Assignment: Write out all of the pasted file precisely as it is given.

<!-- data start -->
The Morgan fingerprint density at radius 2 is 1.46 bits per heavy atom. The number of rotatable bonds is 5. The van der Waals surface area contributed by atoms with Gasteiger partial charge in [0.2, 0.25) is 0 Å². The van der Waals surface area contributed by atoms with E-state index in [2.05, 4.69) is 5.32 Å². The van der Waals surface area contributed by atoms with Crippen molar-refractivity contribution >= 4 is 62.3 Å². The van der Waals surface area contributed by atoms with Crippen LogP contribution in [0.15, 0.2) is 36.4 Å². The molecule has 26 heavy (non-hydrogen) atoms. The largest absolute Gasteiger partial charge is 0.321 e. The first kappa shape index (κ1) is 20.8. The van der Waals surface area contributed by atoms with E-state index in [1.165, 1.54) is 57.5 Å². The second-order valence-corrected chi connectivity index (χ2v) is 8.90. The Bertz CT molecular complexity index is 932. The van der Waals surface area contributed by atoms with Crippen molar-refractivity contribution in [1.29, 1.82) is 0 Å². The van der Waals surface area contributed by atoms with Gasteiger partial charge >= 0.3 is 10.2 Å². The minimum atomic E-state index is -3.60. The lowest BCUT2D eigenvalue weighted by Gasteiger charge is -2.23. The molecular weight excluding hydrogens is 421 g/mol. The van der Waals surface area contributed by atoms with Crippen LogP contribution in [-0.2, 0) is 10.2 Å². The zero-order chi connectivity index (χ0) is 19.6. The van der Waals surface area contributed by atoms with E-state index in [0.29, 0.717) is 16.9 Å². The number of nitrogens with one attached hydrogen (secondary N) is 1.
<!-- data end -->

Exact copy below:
The Morgan fingerprint density at radius 2 is 1.46 bits per heavy atom. The number of rotatable bonds is 5. The van der Waals surface area contributed by atoms with Gasteiger partial charge in [0.2, 0.25) is 0 Å². The van der Waals surface area contributed by atoms with E-state index in [2.05, 4.69) is 5.32 Å². The van der Waals surface area contributed by atoms with Crippen molar-refractivity contribution >= 4 is 62.3 Å². The van der Waals surface area contributed by atoms with Crippen LogP contribution in [0.15, 0.2) is 36.4 Å². The molecule has 26 heavy (non-hydrogen) atoms. The largest absolute Gasteiger partial charge is 0.321 e. The first kappa shape index (κ1) is 20.8. The van der Waals surface area contributed by atoms with E-state index in [1.165, 1.54) is 57.5 Å². The second-order valence-corrected chi connectivity index (χ2v) is 8.90. The Bertz CT molecular complexity index is 932. The van der Waals surface area contributed by atoms with Crippen molar-refractivity contribution in [1.29, 1.82) is 0 Å². The van der Waals surface area contributed by atoms with Gasteiger partial charge >= 0.3 is 10.2 Å². The minimum atomic E-state index is -3.60. The lowest BCUT2D eigenvalue weighted by Gasteiger charge is -2.23. The molecular weight excluding hydrogens is 421 g/mol. The van der Waals surface area contributed by atoms with Crippen LogP contribution in [-0.2, 0) is 10.2 Å². The zero-order chi connectivity index (χ0) is 19.6. The van der Waals surface area contributed by atoms with E-state index in [0.29, 0.717) is 16.9 Å². The number of nitrogens with one attached hydrogen (secondary N) is 1.